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More Rainbow Flags and Artwork
Baker continued to promote the rainbow flag as an artist at Paramount Flag Company, which he credits with helping bring international attention to the rainbow flag through its mass production. Throughout the 1980s, Baker became a prominent artist for local civic, state and national events, including the 1984 Democratic National Convention. He also designed flags for several world leaders including the Premier of China, the King of Spain and the presidents of France and Venezuela, among others. One of Baker’s 1992 rainbow silkscreens even hung in the West Wing Office complex of the White House during Bill Clinton’s presidency.
Baker shared his rainbow flag textiles, photographs, oil paintings and other artwork with audiences around the world including at World Pride in Rome (2000), at the New York Gay Community Center (2002), at the San Francisco Public Library (2003) and at the San Francisco LGBT Community Center (2003). His original flag design has been acquired for the prestigious MOMA’s design collection in New York City.
Record-Breaking Rainbow Flags
In 1994, Baker was commissioned to design a mile long (30-feet-wide) rainbow flag to be carried by 10,000 people in a New York City parade honoring the 25th anniversary of the Stonewall uprising. In 2003, to commemorate the 25th anniversary of the flag itself, Baker again created a giant rainbow pride flag. This time, the mile-and-a-quarter-long flag that stretched sea to sea from the Gulf of Mexico to the Atlantic Ocean in Key West employed the original eight colors. Following both occasions, Guinness World Record’s recognized them as the world’s largest flags to date. The giant flags were cut up and disseminated to more than a hundred cities worldwide.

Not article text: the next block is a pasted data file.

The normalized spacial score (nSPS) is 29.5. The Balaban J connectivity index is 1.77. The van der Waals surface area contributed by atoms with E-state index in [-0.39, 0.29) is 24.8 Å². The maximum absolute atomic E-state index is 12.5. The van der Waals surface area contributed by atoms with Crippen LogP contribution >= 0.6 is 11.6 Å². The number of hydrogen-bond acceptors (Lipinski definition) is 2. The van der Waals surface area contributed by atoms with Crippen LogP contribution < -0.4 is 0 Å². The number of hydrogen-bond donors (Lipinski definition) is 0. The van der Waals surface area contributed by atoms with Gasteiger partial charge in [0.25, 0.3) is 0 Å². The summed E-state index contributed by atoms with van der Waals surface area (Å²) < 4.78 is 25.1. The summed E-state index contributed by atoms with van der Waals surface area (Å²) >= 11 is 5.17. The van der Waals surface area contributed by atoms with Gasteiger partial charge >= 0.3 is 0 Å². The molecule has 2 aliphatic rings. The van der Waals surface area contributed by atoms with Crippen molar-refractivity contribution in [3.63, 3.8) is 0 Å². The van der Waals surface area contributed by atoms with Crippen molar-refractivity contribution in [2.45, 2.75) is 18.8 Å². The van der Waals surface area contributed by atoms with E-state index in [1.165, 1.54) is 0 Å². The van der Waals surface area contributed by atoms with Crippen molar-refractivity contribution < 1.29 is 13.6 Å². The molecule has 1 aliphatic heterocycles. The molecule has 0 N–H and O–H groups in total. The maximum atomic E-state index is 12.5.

Death and Tributes
In addition to developing the internationally recognized symbol of LGBTQ pride, Baker created artwork, essays, articles and speeches about the rainbow flag. His flags were never trademarked; he chose to see the rainbow flag as his gift to the world. He even returned to San Francisco to recreate the banners and flags he originally made in the 1970s to bring authenticity to the Academy Award winning feature film Milk (2008) starring Sean Penn.
An artist until the end, just before his death, he created 39 nine-color flags which included “the eight original colors, plus lavender to represent diversity in order to commemorate the 39th anniversary of the first rainbow flag,” so stated his obituary in the New York Times.
On March 31, 2017, Baker died from hypertensive and atherosclerotic cardiovascular disease in his New York City home at age 65. His life is celebrated in the documentary, Rainbow Pride (2003), and his original sewing machine used to create the first flag is on display at The GLBT Historical Society in San Francisco.